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Sadducees, Pharisees & Essenes

jbookThe roles and significance of the Sadducees, Pharisees and Essenes in Jewish religious history has been much discussed and – more often than not – hotly debated. From whence did these three influential sects arise?

Here’s a brief article on the origin of their respective names.


The Sadducees were the Hasmonean priests of the Second Temple period (516 BCE to 70 CE) in Jerusalem. The name comes from the Hebrew name Tzadok, the high priest who anointed King Solomon and who was selected by the him to oversee the affairs of worship. The name in Hebrew (צדוק) means “righteous”. In the Greek histories, since there is no single Greek letter that makes the sound “tz” (the letter tzadi צ in Hebrew), the word gradually became more Hellenic.

That’s the easy one that everybody knows.

The Essenes, whose name we also obtain from the Greeks, is a case of language evolving in the opposite direction. The moniker began as the Greek term xénos (ξένος – stranger) and became incorporated into the local parlance between the time of Alexander’s Middle Eastern campaigns until the Roman occupation of the region. Koine Greek was widely spoken in the area, especially in commercial and cultural centres. Because there is no single letter in Hebrew to represent the sound “x“, a common “s” sound (samech: ס) was substituted with a placeholder vowel (aleph: א) standing at the head of the word – resulting in the Aramaic-Hebrew word Esseni (אסני). Transliterated back into Greek, this resulted in the word Εσσηνοι (Essenoi), as recorded in the histories of Josephus.

Neither Josephus, nor Philo, nor Pliny the Elder recognised how the term came into being; never suspecting that it originally came from Greek! The question would seem to be why the Essenes, a sect of religious ascetics who studied almost exclusively in Hebrew would choose to call themselves by a Greek word. And the short answer is that they didn’t; they were called that by the rest of the population. Often living and studying in caves or other rough shelters, they ventured out only to attend select discussions and ceremonies at the Temple in Jerusalem. No wonder everyone called them ‘strangers’. They lived most of their lives below the radar since the time when the armies of Babylonian king Nebuchadnezzar II destroyed the Temple of Solomon in 586 BCE, when they fled to the desert regions with as many scrolls as they could carry and sought shelter in caves. Ironically, they also considered themselves Tzadokites (Sadducees) since they were largely descended from the line of Tzadok – unlike the Hasmonean high priests who later came to hold that name themselves.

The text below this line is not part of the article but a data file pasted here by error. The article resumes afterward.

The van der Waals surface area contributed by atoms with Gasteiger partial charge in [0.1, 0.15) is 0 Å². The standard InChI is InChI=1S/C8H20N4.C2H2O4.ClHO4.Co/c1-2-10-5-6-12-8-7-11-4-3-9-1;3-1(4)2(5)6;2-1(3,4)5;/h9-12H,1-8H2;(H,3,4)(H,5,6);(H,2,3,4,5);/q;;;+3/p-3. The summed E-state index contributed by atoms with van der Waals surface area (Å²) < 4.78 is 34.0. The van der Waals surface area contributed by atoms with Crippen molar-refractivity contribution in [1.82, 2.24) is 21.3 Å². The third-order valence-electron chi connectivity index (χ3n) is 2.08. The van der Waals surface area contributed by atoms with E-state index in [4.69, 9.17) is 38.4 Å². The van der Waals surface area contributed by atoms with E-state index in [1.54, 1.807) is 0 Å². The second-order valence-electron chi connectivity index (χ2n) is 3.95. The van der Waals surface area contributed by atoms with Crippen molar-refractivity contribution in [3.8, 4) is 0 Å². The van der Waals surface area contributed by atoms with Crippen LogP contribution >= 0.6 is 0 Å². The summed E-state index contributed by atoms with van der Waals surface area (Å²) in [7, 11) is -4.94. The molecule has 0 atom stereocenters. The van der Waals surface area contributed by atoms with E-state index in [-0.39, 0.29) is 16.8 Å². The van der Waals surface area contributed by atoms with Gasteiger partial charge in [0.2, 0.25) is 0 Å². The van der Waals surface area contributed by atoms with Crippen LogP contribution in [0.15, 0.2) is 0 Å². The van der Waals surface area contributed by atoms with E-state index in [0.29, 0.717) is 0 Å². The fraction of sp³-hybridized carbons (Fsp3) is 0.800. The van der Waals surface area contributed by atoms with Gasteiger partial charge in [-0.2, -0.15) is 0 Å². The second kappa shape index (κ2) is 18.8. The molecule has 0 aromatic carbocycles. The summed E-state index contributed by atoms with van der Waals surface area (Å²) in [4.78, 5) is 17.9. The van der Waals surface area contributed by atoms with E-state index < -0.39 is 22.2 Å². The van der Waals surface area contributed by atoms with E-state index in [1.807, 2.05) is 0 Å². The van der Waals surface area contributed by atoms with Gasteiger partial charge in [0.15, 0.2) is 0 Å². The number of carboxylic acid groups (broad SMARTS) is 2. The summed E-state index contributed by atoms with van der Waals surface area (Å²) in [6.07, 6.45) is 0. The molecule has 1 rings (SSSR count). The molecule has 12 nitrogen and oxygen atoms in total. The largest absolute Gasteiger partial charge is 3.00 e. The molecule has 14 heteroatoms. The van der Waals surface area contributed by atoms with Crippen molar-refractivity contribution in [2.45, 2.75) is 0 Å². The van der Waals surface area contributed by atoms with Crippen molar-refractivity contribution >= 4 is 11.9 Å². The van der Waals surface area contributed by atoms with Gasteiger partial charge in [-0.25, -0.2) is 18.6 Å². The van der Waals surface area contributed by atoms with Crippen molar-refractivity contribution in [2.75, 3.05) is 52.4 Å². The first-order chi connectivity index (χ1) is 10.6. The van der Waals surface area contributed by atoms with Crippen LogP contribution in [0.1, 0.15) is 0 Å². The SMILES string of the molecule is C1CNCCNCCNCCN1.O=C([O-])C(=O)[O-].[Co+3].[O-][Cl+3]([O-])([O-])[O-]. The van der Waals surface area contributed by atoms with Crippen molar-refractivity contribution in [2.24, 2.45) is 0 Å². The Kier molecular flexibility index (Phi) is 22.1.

The Pharisees were generally composed of those returning from the Babylonian exile after Cyrus the Great, King of Persia and Media, conqueror of Babylon, granted them leave to return to Jerusalem and rebuild their Temple – as prophesied by the prophets Jeremiah and Daniel. During the time that they were separated from the activities in Jerusalem and the Holy Land, they resurrected the oral traditions to a degree not seen among the Israelites since the time of Moses. They had little choice. They had but fragments of their sacred texts that they were able to smuggle with them into captivity; a situation that eventually led to the creation of the Babylonian Talmud and the development of the Rabbinic tradition. Without an acknowledged central authority, religious instruction quickly devolved into a new, more distributed format. The term Pharisee comes from the Hebrew word פרושים (perushim), meaning ‘separated ones’.

Upon their return to Jerusalem and environs (having lived for almost 50 years in exile under a combination of Babylonian, Median and Persian rulers) they found that they didn’t immediately fit in. The Sadducees initially rejected their new teaching methods and the mostly Aramaic-speaking population wasn’t quite sure what to do with so many now-Farsi-speaking immigrants. This makes a double entendre of the name, since it can refer to their time of ‘separation’ and to the language (Parsi/Pharsi/Farsi) that they predominantly spoke.


In the end, it would take the efforts of all three sects to keep their common faith alive through many years of repression and persecution by Rome; the period during which the Second Holy Temple would be defiled and destroyed.

© 2009